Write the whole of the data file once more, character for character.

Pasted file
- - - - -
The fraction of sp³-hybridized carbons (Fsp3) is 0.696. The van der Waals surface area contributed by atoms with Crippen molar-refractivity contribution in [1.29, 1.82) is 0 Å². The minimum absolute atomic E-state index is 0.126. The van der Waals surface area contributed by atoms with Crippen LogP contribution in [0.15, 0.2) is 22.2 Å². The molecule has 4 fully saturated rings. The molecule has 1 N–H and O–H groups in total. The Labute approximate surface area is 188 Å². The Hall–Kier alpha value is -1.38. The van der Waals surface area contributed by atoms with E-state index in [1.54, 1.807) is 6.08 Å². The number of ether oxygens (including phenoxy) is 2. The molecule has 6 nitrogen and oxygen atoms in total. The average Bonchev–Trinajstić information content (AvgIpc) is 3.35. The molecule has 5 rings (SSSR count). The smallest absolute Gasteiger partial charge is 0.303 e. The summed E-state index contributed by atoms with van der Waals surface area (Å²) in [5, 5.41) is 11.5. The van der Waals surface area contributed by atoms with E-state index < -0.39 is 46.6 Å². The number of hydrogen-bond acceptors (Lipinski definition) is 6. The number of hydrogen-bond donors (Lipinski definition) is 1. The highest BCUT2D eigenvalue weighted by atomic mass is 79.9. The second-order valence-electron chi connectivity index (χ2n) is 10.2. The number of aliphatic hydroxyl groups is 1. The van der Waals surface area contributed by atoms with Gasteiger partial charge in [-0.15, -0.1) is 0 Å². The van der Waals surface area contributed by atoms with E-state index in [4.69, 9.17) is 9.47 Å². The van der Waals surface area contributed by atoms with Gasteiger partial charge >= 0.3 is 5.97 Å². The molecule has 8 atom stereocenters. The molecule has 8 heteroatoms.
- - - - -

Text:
The fraction of sp³-hybridized carbons (Fsp3) is 0.696. The van der Waals surface area contributed by atoms with Crippen molar-refractivity contribution in [1.29, 1.82) is 0 Å². The minimum absolute atomic E-state index is 0.126. The van der Waals surface area contributed by atoms with Crippen LogP contribution in [0.15, 0.2) is 22.2 Å². The molecule has 4 fully saturated rings. The molecule has 1 N–H and O–H groups in total. The Labute approximate surface area is 188 Å². The Hall–Kier alpha value is -1.38. The van der Waals surface area contributed by atoms with E-state index in [1.54, 1.807) is 6.08 Å². The number of ether oxygens (including phenoxy) is 2. The molecule has 6 nitrogen and oxygen atoms in total. The average Bonchev–Trinajstić information content (AvgIpc) is 3.35. The molecule has 5 rings (SSSR count). The smallest absolute Gasteiger partial charge is 0.303 e. The summed E-state index contributed by atoms with van der Waals surface area (Å²) in [5, 5.41) is 11.5. The van der Waals surface area contributed by atoms with E-state index < -0.39 is 46.6 Å². The number of hydrogen-bond acceptors (Lipinski definition) is 6. The number of hydrogen-bond donors (Lipinski definition) is 1. The highest BCUT2D eigenvalue weighted by atomic mass is 79.9. The second-order valence-electron chi connectivity index (χ2n) is 10.2. The number of aliphatic hydroxyl groups is 1. The van der Waals surface area contributed by atoms with Gasteiger partial charge in [-0.15, -0.1) is 0 Å². The van der Waals surface area contributed by atoms with E-state index in [4.69, 9.17) is 9.47 Å². The van der Waals surface area contributed by atoms with Gasteiger partial charge >= 0.3 is 5.97 Å². The molecule has 8 atom stereocenters. The molecule has 8 heteroatoms.